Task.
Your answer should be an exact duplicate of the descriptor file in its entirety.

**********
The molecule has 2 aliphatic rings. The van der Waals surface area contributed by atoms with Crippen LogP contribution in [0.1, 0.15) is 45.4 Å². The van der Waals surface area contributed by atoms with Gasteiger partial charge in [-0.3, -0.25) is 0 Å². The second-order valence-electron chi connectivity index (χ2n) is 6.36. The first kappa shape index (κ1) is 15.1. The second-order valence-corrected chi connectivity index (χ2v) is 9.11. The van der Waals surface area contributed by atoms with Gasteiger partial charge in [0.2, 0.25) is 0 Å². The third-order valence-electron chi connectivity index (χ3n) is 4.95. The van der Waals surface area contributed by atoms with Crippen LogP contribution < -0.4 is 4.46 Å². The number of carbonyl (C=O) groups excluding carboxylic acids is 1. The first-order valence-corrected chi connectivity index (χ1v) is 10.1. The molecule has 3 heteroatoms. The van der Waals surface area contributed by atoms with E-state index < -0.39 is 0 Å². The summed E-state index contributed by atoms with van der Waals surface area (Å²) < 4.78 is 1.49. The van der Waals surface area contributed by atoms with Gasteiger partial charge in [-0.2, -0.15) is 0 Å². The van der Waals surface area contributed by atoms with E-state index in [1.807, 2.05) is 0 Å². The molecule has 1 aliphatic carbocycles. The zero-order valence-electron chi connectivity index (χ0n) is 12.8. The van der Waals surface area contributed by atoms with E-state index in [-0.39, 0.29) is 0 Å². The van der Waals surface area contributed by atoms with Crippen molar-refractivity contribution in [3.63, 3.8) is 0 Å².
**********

The molecule has 2 aliphatic rings. The van der Waals surface area contributed by atoms with Crippen LogP contribution in [0.1, 0.15) is 45.4 Å². The van der Waals surface area contributed by atoms with Gasteiger partial charge in [-0.3, -0.25) is 0 Å². The second-order valence-electron chi connectivity index (χ2n) is 6.36. The first kappa shape index (κ1) is 15.1. The second-order valence-corrected chi connectivity index (χ2v) is 9.11. The van der Waals surface area contributed by atoms with Gasteiger partial charge in [0.2, 0.25) is 0 Å². The third-order valence-electron chi connectivity index (χ3n) is 4.95. The van der Waals surface area contributed by atoms with Crippen LogP contribution < -0.4 is 4.46 Å². The number of carbonyl (C=O) groups excluding carboxylic acids is 1. The first-order valence-corrected chi connectivity index (χ1v) is 10.1. The molecule has 3 heteroatoms. The van der Waals surface area contributed by atoms with E-state index < -0.39 is 0 Å². The summed E-state index contributed by atoms with van der Waals surface area (Å²) < 4.78 is 1.49. The van der Waals surface area contributed by atoms with Gasteiger partial charge in [-0.2, -0.15) is 0 Å². The van der Waals surface area contributed by atoms with E-state index in [1.807, 2.05) is 0 Å². The molecule has 1 aliphatic carbocycles. The zero-order valence-electron chi connectivity index (χ0n) is 12.8. The van der Waals surface area contributed by atoms with E-state index in [-0.39, 0.29) is 0 Å². The van der Waals surface area contributed by atoms with Crippen molar-refractivity contribution in [3.63, 3.8) is 0 Å².